This compares to previous invitations in a rather exciting way. We used our online survey platform, Qualtrics, to invite students before so we knew our open / click rates, around 12%. We’ve already surpassed that with both the first and second emails of this sequence.
The third email sequence is the one in progress, the Spring 2019 Faculty Campaign. This email sequence is sent to all faculty teaching during any of the Spring 2019 sessions. So far I only have one email in this sequence and it was sent out earlier this week. It reminds faculty about expectations for using the LMS, a tip for how to use a specific type of assignment, and how to get help from my office.
We didn’t have data for open/click rates before since we used regular email, so having any kind of data is exciting for this sequence!
This weekend I’m working on writing out the content for a rather (to me) complicated sequence for the Spring 2019 Faculty Campaign. In the next email, which will go out Tuesday, I’ll share a few more LMS tips, remind faculty how to get edtech help if they need it (see a pattern?), and then give faculty a multiple choice quiz that asks them to indicate which topic they’d like to learn more about next. Based on each faculty member’s choice, they will then be opted into a series of emails specifically about the topic they chose – an email course of sorts that’s designed to peak their interest in the topic selected and will ultimately lead them back to our EdTech training website for basic or advanced training depending on their needs.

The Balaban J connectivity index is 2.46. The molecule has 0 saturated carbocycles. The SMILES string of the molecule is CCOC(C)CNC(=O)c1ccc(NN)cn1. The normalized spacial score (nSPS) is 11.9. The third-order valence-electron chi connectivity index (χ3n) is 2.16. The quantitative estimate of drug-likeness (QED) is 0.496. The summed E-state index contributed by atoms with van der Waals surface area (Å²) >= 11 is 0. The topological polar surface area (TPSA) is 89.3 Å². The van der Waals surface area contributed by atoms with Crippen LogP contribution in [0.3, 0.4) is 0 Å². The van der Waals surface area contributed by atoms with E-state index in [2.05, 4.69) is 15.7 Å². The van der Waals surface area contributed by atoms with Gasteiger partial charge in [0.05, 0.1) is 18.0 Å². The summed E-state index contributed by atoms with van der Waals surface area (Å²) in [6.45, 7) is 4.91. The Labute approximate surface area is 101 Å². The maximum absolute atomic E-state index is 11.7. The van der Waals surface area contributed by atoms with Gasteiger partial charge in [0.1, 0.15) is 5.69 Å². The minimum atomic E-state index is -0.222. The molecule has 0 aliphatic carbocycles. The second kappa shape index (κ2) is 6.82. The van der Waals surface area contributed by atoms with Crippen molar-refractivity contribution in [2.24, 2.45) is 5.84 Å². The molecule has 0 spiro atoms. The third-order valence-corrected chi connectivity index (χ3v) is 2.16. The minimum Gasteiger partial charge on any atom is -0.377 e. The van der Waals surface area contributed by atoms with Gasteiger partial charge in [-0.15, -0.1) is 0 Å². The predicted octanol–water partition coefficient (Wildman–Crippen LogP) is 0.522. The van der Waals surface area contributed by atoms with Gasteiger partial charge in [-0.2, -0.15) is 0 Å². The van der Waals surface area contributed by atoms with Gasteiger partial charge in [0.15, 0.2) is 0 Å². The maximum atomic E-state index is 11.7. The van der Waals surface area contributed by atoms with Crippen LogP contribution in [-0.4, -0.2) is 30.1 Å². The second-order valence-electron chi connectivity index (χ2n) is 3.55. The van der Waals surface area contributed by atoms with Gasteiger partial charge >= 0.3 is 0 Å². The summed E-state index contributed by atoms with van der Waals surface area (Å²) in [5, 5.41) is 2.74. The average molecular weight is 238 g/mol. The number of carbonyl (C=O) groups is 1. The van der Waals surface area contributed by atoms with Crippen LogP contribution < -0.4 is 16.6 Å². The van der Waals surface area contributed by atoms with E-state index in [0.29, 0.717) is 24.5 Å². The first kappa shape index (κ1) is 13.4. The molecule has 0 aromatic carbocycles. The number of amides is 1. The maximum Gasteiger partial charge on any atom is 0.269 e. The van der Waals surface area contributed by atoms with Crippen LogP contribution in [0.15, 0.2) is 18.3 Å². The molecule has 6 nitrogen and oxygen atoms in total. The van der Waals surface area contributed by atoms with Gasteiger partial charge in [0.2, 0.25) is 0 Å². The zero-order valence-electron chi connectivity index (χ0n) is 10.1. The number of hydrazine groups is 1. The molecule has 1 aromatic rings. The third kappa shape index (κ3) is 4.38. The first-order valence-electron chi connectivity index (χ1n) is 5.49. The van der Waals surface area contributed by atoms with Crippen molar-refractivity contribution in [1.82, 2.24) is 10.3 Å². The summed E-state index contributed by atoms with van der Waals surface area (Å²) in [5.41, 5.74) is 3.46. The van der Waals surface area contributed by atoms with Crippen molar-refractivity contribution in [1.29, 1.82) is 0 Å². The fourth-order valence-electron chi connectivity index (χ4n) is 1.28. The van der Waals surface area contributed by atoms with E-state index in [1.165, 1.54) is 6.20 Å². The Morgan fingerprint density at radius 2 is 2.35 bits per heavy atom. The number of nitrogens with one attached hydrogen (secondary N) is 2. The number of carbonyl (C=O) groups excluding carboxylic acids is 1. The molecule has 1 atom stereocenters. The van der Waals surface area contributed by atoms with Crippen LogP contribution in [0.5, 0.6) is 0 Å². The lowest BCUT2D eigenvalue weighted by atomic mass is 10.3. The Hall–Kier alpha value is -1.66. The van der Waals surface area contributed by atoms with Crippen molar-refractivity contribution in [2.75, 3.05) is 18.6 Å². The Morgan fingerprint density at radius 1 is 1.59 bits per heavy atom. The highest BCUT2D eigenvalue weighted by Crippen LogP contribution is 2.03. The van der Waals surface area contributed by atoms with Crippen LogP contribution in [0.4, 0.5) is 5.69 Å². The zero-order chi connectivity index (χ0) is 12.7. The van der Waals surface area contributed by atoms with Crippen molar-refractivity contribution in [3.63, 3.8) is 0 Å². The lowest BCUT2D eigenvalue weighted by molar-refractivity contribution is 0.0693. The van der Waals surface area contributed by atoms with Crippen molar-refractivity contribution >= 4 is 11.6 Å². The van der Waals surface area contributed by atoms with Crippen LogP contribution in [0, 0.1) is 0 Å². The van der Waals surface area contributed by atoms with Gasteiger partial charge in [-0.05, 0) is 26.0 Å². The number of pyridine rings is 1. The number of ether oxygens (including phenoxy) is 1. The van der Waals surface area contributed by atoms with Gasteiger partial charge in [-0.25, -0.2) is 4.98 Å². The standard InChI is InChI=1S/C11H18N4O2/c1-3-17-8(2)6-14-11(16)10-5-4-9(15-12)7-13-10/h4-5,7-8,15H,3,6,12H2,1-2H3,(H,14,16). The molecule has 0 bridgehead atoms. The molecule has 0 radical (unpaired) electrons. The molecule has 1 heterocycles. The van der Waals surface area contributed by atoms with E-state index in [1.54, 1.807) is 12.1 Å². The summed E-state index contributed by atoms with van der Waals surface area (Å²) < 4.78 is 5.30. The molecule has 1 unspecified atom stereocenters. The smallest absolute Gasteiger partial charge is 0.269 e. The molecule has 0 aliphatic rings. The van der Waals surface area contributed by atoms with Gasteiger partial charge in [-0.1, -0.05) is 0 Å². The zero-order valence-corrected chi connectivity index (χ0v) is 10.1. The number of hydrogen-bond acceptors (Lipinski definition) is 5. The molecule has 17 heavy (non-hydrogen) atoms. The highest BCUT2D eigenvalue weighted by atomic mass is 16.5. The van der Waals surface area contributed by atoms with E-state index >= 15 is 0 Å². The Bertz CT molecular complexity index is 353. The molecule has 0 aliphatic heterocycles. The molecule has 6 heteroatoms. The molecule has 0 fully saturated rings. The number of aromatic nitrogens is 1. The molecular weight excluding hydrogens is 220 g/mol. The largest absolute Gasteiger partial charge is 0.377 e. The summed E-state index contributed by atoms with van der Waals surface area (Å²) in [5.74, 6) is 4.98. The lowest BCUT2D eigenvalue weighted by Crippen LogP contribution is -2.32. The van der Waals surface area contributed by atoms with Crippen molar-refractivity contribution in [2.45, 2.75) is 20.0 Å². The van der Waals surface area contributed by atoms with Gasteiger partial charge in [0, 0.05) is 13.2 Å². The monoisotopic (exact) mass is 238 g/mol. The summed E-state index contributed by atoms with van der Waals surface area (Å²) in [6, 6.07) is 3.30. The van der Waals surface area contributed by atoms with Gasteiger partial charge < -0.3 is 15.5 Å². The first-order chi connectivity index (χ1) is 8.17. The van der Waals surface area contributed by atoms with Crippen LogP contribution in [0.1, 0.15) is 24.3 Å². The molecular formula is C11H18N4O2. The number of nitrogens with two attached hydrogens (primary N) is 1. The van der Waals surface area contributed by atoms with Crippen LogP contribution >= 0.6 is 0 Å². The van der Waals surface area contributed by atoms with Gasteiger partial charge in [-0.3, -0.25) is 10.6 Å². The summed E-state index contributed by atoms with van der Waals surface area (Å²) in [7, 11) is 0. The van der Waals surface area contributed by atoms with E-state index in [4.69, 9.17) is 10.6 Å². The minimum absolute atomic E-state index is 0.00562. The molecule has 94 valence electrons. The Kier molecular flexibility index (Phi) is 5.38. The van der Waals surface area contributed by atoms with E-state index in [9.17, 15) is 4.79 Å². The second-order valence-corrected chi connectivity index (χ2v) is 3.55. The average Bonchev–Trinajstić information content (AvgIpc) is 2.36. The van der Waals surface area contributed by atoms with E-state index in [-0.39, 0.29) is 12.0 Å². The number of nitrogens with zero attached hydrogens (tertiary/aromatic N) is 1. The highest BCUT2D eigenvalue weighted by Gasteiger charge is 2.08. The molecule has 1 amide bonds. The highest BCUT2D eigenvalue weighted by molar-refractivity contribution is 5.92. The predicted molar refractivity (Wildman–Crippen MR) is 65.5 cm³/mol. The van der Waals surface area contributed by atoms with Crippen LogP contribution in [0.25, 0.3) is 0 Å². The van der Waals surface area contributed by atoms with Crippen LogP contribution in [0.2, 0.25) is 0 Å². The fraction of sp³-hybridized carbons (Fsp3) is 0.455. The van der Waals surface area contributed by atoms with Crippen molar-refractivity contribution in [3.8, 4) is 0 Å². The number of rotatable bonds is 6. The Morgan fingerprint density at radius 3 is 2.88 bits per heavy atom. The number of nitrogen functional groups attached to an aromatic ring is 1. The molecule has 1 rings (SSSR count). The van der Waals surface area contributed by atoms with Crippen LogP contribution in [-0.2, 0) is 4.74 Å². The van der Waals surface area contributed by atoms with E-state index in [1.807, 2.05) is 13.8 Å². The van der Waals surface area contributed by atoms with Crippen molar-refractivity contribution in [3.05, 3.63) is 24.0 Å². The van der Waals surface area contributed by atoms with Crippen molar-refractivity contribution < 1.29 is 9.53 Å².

Have you used an email marketing service like this?
I’d love to hear your thoughts and feel free to share any questions!
Subscribe To Our Newsletter
Join our mailing list to receive our best tips related to academic productivity.